“Look! I can now write the alphabet. And I can also write the numbers 1 to 100!” said a grubby, little homeless girl to me. She proudly showed her handwriting and tugged at my left hand when I turned my attention elsewhere.
I looked at Mrs. Cora, the landlady of a friend of mine, and her group. They were teaching a song to the parents and older siblings of the children in our group. There were about 40 people now in their group who furtively glanced at the food that she cooked and packed for them. Despite their grumbling stomachs, they would patiently listen to the teachings of Mrs. Cora’s companions. They knew they’d be given food should they listen first.
I was scared stiff of those street people the first time we joined her feeding program.
I’m not at all rich but I never imagined I would ever find myself mingling with them. Never in my wildest dreams did I think I’d be talking to them, or touching them. You’d think of some of them as thieves or killers! And since they just sleep on benches, in the streets, alleys, or under a tree, they are dirty and muddy because they don’t get to take a bath everyday. Being surrounded by them made me feel like searching for a store where I could buy a rubbing alcohol or a hand sanitizer!
But then Mrs. Cora helped change my discriminating eyes, heart and mind.
She inspired my friends and me to care for those who do not have homes and cannot afford to eat complete meals each day. She taught us to not only pity them, but to really understand their situation and to help in feeding not just their hungry stomachs, but their souls as well.
We got to know those homeless people more in the next feeding programs that the kindhearted landlady organize once a week. Personal talks with them revealed their heartrending yet inspiring life stories. And the children would be very excited to be taught school and life lessons. They could be so easy to please. They’d show gratitude as my friends read them stories with values, gave them books, papers, pencils, ballpens and toys.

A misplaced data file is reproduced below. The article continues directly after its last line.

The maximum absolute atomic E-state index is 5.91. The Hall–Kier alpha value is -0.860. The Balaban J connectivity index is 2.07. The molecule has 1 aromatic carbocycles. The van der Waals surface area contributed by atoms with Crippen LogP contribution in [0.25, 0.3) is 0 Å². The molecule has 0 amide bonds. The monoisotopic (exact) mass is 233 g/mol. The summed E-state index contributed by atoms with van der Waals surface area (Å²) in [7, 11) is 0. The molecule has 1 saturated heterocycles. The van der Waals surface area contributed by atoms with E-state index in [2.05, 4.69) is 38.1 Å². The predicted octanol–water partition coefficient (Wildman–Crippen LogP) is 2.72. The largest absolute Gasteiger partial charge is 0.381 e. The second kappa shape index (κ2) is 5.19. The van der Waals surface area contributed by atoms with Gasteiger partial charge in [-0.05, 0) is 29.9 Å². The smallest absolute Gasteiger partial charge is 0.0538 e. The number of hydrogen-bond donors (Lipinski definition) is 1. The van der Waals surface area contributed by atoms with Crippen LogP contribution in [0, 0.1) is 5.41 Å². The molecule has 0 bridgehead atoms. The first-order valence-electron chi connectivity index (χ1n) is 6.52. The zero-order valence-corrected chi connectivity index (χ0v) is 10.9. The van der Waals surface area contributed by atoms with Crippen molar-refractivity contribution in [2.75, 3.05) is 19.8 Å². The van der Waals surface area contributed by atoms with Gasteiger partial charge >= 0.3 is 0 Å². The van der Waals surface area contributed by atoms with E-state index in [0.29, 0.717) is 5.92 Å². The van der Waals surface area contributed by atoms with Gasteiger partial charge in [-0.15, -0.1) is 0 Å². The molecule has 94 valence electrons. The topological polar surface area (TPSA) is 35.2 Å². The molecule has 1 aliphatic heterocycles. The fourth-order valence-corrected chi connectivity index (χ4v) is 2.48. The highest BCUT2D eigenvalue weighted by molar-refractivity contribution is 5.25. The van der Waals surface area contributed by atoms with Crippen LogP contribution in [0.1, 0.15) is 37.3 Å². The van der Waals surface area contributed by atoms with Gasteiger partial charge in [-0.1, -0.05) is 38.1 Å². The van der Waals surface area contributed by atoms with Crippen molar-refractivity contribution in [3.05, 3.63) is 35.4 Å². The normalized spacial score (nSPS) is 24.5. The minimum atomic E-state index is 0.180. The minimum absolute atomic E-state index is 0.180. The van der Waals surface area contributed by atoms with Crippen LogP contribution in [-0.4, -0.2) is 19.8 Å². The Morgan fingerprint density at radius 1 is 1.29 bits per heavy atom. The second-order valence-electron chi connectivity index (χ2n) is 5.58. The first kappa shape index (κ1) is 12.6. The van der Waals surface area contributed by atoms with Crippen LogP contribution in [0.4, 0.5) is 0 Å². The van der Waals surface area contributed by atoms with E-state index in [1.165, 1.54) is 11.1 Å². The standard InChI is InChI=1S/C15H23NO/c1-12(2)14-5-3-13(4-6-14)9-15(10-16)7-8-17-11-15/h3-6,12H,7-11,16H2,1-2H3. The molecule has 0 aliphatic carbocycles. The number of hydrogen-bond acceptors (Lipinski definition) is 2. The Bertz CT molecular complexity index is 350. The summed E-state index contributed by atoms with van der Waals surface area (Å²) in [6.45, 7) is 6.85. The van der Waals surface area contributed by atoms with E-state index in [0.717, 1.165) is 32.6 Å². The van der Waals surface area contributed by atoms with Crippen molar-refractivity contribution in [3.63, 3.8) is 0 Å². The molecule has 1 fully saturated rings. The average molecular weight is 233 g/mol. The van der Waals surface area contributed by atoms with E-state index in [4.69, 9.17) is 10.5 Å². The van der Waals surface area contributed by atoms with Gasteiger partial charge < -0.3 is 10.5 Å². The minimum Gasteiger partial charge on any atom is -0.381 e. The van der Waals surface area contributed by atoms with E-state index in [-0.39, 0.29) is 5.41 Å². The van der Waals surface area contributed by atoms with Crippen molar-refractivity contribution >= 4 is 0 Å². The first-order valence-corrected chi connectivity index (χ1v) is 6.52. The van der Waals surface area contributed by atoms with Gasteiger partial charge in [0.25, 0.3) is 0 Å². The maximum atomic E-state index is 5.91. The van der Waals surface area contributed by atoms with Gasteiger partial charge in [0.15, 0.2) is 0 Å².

After every feeding program, my companions and I would laugh at our own selves, because we’d smell terrible and look dirty too.
“Just where do you sleep whenever it rains hard?” I asked a little girl. “We sleep there (pointing at a Bank building) because it has an extended roof and we don’t get wet. Then we return under that tree when it’s no longer raining. We have the whole place to ourselves. This park is our home,” she replied.
Then she not only grabbed my hand, but embraced me as she said, “Thank you so much for your gifts, books and food. Come back soon. Please?”
I looked at her—this morsel of a girl with imploring eyes, longing for acceptance and promises of help and hope. As I nodded, I decided right there and then to embrace her back, this time without a care in the world if I got dirty too.